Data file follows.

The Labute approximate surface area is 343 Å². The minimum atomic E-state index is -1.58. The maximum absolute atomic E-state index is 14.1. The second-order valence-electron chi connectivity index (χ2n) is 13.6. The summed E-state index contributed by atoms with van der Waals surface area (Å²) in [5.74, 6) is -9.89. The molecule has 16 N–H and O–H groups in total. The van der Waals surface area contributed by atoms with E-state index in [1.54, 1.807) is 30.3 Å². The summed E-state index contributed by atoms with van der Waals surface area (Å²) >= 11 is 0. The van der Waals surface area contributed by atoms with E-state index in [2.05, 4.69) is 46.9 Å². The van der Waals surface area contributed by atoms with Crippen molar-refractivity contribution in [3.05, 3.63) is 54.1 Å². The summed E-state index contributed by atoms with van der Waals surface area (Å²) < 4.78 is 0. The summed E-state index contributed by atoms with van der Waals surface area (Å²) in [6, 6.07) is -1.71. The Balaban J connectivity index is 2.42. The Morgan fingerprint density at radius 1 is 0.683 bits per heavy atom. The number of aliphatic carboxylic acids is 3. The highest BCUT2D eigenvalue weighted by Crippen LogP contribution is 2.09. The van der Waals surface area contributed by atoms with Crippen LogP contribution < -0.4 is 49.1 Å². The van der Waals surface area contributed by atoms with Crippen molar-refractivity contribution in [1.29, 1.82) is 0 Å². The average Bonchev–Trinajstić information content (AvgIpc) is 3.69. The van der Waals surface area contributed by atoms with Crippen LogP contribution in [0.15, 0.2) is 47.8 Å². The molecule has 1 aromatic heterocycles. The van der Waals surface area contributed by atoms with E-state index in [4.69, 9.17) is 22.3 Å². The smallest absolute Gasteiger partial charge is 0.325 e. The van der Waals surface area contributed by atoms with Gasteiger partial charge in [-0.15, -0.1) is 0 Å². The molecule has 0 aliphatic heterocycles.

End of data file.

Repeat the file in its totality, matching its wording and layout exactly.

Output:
The Labute approximate surface area is 343 Å². The minimum atomic E-state index is -1.58. The maximum absolute atomic E-state index is 14.1. The second-order valence-electron chi connectivity index (χ2n) is 13.6. The summed E-state index contributed by atoms with van der Waals surface area (Å²) in [5.74, 6) is -9.89. The molecule has 16 N–H and O–H groups in total. The van der Waals surface area contributed by atoms with E-state index in [1.54, 1.807) is 30.3 Å². The summed E-state index contributed by atoms with van der Waals surface area (Å²) >= 11 is 0. The van der Waals surface area contributed by atoms with E-state index in [2.05, 4.69) is 46.9 Å². The van der Waals surface area contributed by atoms with Crippen molar-refractivity contribution in [3.05, 3.63) is 54.1 Å². The summed E-state index contributed by atoms with van der Waals surface area (Å²) < 4.78 is 0. The summed E-state index contributed by atoms with van der Waals surface area (Å²) in [6, 6.07) is -1.71. The Balaban J connectivity index is 2.42. The Morgan fingerprint density at radius 1 is 0.683 bits per heavy atom. The number of aliphatic carboxylic acids is 3. The highest BCUT2D eigenvalue weighted by Crippen LogP contribution is 2.09. The van der Waals surface area contributed by atoms with Crippen LogP contribution < -0.4 is 49.1 Å². The van der Waals surface area contributed by atoms with Crippen molar-refractivity contribution in [1.29, 1.82) is 0 Å². The average Bonchev–Trinajstić information content (AvgIpc) is 3.69. The van der Waals surface area contributed by atoms with Crippen LogP contribution in [0.15, 0.2) is 47.8 Å². The molecule has 1 aromatic heterocycles. The van der Waals surface area contributed by atoms with E-state index in [4.69, 9.17) is 22.3 Å². The smallest absolute Gasteiger partial charge is 0.325 e. The van der Waals surface area contributed by atoms with Gasteiger partial charge in [-0.15, -0.1) is 0 Å². The molecule has 0 aliphatic heterocycles.